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The Ladder

A Blog from New America's Asset Building Program

Online Personal Finance Is Growing

Published:  March 16, 2010
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Some months back I noted the arrival of the NY Times' personal finance blog "Bucks." At the time I expressed some concern about the scope of their work, I wrote:

"One of the challenges Bucks might face is handling the Times' propensity to focus on the "not quite rich enough." For instance, today's "Special Section on Wealth and Personal Finance" includes this piece on minimizing your tax bill if you make more than $200,000. I'm sure that's handy advice for much less than 5% of the population. What about the other 95% of us?

Hopefully Bucks will be able to balance their coverage and include tips, ideas and features that are of benefit to the bottom 50% of the income spectrum as well as the top 5%. There are significant innovations occuring, both public and private, which are aimed at making saving and building a sound financial foundation easier. President Obama waved a magic wand and made savings bonds, a safe and reliable product, available for purchase on the tax form. Websites like Mint.com, thebeehive.org (and soon hellowallet.com) are available to bring basic financial planning tools and guidance into easy reach."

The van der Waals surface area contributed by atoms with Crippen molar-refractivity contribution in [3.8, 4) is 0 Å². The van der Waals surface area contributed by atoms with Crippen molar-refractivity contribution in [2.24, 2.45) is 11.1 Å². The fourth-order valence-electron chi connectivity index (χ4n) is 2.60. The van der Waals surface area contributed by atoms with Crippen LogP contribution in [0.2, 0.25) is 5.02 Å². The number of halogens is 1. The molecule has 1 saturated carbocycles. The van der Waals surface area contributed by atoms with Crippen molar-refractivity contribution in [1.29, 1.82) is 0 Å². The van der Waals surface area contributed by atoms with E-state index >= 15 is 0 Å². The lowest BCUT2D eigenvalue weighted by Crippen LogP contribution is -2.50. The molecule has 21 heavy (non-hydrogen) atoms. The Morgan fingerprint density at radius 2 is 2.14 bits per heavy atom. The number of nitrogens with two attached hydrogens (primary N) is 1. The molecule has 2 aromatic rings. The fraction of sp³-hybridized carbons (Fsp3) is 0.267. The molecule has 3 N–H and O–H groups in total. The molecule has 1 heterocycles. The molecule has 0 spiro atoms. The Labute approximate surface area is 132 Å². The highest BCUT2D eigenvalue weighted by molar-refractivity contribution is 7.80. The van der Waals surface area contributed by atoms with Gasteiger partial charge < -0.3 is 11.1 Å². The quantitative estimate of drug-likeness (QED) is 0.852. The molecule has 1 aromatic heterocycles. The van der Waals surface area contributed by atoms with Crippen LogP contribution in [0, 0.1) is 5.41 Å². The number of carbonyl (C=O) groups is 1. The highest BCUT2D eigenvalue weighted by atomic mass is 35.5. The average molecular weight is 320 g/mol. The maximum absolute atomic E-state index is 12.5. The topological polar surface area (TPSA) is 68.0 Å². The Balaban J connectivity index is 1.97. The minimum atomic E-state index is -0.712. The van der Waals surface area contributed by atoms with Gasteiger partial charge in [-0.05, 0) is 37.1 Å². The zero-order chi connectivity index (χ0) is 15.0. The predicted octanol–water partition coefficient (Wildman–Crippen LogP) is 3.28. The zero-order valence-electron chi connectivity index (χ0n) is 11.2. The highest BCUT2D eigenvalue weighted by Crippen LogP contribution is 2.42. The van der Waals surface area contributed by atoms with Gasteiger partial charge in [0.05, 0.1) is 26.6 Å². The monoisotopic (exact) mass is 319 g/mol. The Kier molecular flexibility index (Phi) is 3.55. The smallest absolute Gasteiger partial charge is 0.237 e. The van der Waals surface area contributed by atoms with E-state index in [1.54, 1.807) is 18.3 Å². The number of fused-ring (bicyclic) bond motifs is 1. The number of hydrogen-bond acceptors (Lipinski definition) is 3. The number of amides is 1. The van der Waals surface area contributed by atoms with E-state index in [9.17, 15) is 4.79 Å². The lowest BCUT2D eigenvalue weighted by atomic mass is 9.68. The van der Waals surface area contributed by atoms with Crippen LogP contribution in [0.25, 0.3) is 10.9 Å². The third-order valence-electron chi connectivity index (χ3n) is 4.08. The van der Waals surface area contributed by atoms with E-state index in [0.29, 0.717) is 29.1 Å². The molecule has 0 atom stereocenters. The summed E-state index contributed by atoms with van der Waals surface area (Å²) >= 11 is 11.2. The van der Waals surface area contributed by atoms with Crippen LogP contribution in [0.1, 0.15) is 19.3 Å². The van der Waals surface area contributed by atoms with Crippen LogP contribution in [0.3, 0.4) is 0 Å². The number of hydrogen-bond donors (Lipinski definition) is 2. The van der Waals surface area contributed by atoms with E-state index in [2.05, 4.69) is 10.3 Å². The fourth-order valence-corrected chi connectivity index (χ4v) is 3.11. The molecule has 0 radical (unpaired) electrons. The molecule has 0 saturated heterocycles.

In the grand scheme, I generally think Bucks has done a good job and provided interesting content. And today they showed that they might even be listening to us, or at least to folks that care about the financial needs of the lower 50% of the American income spectrum. In a blog post today, "New Tools for Financial Planning Advice," Bucks announced the debut of hellowallet.com, complete with a description of their services and a some quotes from their founder, our old friend Matt Fellowes.

The interesting thing about hellowallet is that they claim to go beyond what other sites have done in the past and are aiming to provide actual financial planning services to low-income Americans at a very low cost ($4/month, that's $48/year, I did the math myself!) They also have a commitment to reaching low-income families and say that for every five paying subscribers they'll provide free services to a low-income family, and they hope to reach 300,000 families with free services in the next five years. This is an innovative product and potentially a very fruitful resource for a lot of low- and moderate-income families. Congrats and best wishes to hellowallet on their debut, and kudos to Bucks for paying attention to issues that matter.

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